Dwarf Planet

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Relative sizes, albedos, and colours of TNOs

A new term adopted by the International Astronomical Union (IAU) in 2006[1] in order to classify a celestial body orbiting the Sun with sufficient size and gravitational pull to be round in shape, but not sufficient to clear its immediate region of other small bodies besides any moons it might have. A planet has sufficient gravitational pull both to be round and to cause most small bodies to fall into it or to orbit around it over time, a process known as "clearing its orbit"[2]

As a result of this definition, the IAU no longer considers Pluto to be a planet, thus reducing the count of known planets in our solar system to eight.

The impetus to name a new class of heavenly bodies orbiting the sun began in the early 2000s, with the discovery of new bodies located beyond Neptune, and close to Pluto in size, yet with gravitational properties different from the "true" planets. Pluto seemed to behave more like the other Trans-Neptunians than it did like the planets closer to the sun in orbit.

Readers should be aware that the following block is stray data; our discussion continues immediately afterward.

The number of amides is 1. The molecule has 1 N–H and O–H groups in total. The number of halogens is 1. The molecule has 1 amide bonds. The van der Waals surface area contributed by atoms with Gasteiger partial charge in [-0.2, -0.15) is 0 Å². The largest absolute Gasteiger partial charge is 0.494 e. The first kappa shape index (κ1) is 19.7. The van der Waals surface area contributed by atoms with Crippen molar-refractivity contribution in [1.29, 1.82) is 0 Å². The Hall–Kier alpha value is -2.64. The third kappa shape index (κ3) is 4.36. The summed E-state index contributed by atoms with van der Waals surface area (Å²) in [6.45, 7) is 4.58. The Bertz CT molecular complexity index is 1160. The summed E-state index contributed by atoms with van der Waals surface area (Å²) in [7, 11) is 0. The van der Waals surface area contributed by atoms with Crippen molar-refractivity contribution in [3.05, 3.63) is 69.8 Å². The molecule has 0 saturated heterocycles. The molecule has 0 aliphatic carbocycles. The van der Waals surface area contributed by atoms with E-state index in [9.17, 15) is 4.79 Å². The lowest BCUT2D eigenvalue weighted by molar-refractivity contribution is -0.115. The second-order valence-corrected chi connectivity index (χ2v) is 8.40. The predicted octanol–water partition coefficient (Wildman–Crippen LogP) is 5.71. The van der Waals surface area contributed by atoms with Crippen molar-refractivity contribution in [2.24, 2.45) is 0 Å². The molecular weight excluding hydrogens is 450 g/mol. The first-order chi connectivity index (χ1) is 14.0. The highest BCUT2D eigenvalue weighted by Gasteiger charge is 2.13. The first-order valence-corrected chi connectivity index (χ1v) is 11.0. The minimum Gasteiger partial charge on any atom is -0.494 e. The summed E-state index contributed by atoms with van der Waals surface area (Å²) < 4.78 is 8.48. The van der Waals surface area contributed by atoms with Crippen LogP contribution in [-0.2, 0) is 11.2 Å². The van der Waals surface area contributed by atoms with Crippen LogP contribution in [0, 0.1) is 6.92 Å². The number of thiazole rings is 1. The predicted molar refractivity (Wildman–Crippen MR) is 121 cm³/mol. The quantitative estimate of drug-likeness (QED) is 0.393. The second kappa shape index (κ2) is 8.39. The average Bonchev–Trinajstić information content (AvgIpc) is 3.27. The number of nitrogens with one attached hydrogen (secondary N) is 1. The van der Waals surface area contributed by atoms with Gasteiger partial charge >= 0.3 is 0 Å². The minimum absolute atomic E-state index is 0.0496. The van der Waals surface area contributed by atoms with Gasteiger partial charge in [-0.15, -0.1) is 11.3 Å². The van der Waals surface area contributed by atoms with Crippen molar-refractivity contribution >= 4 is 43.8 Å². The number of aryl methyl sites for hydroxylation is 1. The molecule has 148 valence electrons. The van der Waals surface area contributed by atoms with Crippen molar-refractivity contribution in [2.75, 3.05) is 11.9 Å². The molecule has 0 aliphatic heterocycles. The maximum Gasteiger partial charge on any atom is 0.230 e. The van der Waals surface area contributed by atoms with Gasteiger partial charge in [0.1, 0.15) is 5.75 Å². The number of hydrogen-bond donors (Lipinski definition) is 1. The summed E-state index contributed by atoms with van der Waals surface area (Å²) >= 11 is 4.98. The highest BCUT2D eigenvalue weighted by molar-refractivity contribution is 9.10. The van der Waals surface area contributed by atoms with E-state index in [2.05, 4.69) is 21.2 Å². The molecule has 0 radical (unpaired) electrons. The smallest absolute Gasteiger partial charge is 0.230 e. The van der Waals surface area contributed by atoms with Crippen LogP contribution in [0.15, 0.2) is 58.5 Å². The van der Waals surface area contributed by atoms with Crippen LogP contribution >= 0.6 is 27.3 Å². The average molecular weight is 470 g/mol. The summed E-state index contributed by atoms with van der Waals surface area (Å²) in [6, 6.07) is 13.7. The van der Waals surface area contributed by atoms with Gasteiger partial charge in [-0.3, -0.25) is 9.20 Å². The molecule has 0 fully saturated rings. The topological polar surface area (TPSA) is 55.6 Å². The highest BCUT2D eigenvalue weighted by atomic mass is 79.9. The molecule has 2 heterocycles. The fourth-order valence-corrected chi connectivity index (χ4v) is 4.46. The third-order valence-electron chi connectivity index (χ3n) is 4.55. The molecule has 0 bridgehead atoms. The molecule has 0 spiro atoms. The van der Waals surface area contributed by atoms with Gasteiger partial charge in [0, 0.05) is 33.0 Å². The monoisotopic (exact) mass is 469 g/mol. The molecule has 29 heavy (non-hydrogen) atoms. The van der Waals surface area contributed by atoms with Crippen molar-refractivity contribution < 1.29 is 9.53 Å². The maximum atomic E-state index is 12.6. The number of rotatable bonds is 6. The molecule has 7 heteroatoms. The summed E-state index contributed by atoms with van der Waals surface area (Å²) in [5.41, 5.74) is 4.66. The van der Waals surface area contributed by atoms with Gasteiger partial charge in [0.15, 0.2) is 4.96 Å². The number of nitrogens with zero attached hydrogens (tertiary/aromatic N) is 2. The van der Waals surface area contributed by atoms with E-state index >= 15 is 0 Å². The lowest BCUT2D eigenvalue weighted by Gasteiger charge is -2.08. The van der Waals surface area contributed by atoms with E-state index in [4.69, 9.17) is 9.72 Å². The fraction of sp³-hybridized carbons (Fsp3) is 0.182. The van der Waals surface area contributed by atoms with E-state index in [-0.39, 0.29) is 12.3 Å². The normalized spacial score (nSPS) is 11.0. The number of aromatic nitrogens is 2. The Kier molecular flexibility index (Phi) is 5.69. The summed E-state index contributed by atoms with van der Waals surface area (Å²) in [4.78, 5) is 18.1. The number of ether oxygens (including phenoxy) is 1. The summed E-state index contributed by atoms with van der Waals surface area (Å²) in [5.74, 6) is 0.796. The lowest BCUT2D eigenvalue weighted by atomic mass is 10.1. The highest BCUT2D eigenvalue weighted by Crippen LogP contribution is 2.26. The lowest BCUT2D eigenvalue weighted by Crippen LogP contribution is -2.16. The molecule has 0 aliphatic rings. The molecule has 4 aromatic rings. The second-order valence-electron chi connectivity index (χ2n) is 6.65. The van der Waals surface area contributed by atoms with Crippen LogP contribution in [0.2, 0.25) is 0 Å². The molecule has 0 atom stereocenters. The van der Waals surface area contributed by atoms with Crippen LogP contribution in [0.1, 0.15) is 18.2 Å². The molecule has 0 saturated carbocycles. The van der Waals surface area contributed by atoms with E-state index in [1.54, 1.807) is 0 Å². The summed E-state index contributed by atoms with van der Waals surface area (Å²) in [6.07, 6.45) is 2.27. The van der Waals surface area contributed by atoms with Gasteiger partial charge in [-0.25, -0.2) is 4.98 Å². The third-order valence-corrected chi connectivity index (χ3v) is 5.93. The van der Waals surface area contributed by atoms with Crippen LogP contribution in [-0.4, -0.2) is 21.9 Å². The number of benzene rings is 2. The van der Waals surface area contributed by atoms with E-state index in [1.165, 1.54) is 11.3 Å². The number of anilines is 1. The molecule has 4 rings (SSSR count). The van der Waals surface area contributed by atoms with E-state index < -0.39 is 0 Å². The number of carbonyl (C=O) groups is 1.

Eris was discovered beyond Pluto in 2005. It seems a bit larger than Pluto, and has its own moon, Dysnomia. Named for the goddes of strife, Eris generated disagreement among astronomers as to what should be called a planet, and whether a new classification might be more accurate.

Illustration from Jules Verne's Off On a Comet[3]

Astronomy

Currently, the IAU classifies only five objects in our solar system as dwarf planets: Ceres in the asteroid belt, and the "plutoids" Pluto, Haumea, Makemake, and Eris in the Kuiper Belt. The other large bodies in the asteroid belt, Vesta, Pallas and Hygiea, remain classified as asteroids, yet designations can change as astronomers learn more about their properties.

Astrology

Dwarf planet is currently an astronomical definition that has no impact on astrology to date: in fact planets in astrology include the Sun, the Moon and, for some astrologers, Ceres, Pallas, Juno, Vesta and Chiron, although astronomers consider none of these to be a planet. Thus Pluto is still considered a planet in astrology.

Weblinks

Notes and References

  1. BBC News: Pluto loses status as a planet (Prague on August 24th 2006, 13:34 GMT)
  2. Resolution of the IAU (PDF)
  3. French: Hector Servadac (1877) drawn by Paul Dominique Philippoteaux